Reading is not just a nice thing to do. It’s how we help give our children the best possible start in life. This quote by Hillary Clinton during a recent speech at the American Libraries Conference got me thinking.
The Public Library is a Treasure Trove of Knowledge
Laura Bush once referred to libraries as “community treasure chests, loaded with a wealth of information available to everyone equally”. While this remains true today, technological advancements and budget restrictions contribute to a decrease in appreciation for these fundamental establishments. Over the last several months, I’ve had the opportunity to spend a lot of time at the public library. Truth be told, it had been years since this avid reader and seasoned educator had been in one. As a classroom teacher, the public library was a frequent stop. Librarians became quick and cherished friends and countless hours were spent exploring the literature and materials that could enhance a student’s understanding and interest. Outside of work, however, I’d never really paused to appreciate everything these institutions have to offer.
Technology and the Internet as a Replacement
Somewhere along the way I fell into a mindset that public libraries served only as a place to bring small children for books, story time, author’s visits, or special programs. I would only enter to briefly use a computer with internet access or enjoy a convenient meeting alternative when working on small group projects. I’d always bring my own books and materials, head directly to a meeting room to join others, and make a swift exit once my allotted time or task was complete. Although a constant reader, for years, anything I’ve wanted to read has been purchased online or in store. And only websites were used as additional sources for research.
Rediscovering the Public Library
While visiting the public library this time around, things were different. Meeting rooms were often unavailable when needed or required a wait, allowing me to take in my surroundings. I was pleased and inspired by what I saw. People of all ages and backgrounds were reading for pleasure in the middle of the day. They were seated on benches and tables, enjoying periodicals, purchasing breakfast or snacks, exploring interactive exhibits, admiring artwork, and attending large group events. Upcoming community functions were prominently posted throughout the building. Awestruck young children comfortably moved about, encouraged and supported by the positive reception from patrons and staff.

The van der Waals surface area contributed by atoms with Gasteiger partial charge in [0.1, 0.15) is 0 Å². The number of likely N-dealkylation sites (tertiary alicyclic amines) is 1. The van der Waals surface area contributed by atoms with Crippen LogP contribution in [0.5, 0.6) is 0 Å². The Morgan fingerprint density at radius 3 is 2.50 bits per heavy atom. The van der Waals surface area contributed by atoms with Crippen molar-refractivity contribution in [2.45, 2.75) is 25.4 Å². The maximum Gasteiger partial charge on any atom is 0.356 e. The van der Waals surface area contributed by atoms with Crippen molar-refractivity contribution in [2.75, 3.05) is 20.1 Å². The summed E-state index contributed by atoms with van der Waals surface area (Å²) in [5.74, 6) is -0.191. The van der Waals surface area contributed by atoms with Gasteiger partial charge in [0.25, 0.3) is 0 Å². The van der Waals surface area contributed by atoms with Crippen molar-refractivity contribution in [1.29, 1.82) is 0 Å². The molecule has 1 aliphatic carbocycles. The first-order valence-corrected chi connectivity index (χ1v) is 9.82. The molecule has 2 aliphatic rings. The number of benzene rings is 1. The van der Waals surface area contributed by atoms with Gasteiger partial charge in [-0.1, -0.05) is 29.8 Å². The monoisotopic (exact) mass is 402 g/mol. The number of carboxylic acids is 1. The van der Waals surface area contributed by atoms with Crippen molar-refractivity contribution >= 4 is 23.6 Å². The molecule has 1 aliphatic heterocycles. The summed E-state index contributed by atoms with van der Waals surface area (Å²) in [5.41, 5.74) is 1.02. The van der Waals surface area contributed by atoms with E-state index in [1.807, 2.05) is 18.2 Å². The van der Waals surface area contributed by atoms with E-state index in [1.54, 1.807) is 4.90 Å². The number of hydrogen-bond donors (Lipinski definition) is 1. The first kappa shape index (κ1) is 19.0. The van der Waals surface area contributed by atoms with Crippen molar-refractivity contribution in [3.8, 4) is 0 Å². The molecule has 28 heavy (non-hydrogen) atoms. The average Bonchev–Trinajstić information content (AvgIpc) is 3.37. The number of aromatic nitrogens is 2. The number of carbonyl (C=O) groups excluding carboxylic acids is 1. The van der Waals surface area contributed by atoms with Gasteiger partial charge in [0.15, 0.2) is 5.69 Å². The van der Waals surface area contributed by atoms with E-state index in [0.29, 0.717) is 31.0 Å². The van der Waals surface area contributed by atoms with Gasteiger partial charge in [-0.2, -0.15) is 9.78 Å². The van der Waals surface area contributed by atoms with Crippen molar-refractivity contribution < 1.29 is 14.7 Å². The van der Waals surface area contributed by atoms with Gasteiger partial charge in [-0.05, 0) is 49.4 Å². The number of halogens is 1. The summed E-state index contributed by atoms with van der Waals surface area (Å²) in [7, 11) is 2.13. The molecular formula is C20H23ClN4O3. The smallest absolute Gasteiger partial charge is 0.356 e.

Albert Einstein once said, “The only thing you absolutely have to know is the location of the library.” That statement remains relevant today. Public libraries are neighborhood centers where people come together to appreciate the arts, develop a sense of community, and engage in face to face interaction. Most regularly host musicians, storytellers, lecturers, discussion groups, theater and movie nights as well as art, photography, and technology exhibits for the public. They also house artifacts and records specific to their local community.
The abundance of resources and events public libraries offer can inspire a love of learning and sense of wonder. Do you remember receiving your first library card? How about exploring the stacks? Selecting books? Convince a parent that you didn’t need to put anything back and would read everything before its due date? The first feelings of independence? I witnessed similar experiences numerous times while watching other learners explore the public library.
The Reliability of Knowledge
When looking for information, a quick internet search can yield a number of results. However, the validity of what’s found can often be uncertain. Anonymity can mean manufactured stories, fictional online profiles or comments, and even vitriol. In this day and age it is often challenging to separate fact from fiction. That distinction is much clearer in a library. The classification system and reference materials, historical documents, letters, periodicals, magazines and other publications provide facts and evidence essential to understanding our past, present, and future. Described as “defenders of truth and reason” at a recent American Library Association’s Conference, they remain a reliable and invaluable way to learn about our world.
Taking children to the library to find books or attend events is important. Letting them see the adults in their lives do the same can help make it a lifelong habit. Given time, it might even restore a sense of wonder and love of learning to everyone involved. I am reminded why Laura Bush said the most important thing in her wallet is her library card. That is the gift of the public library.
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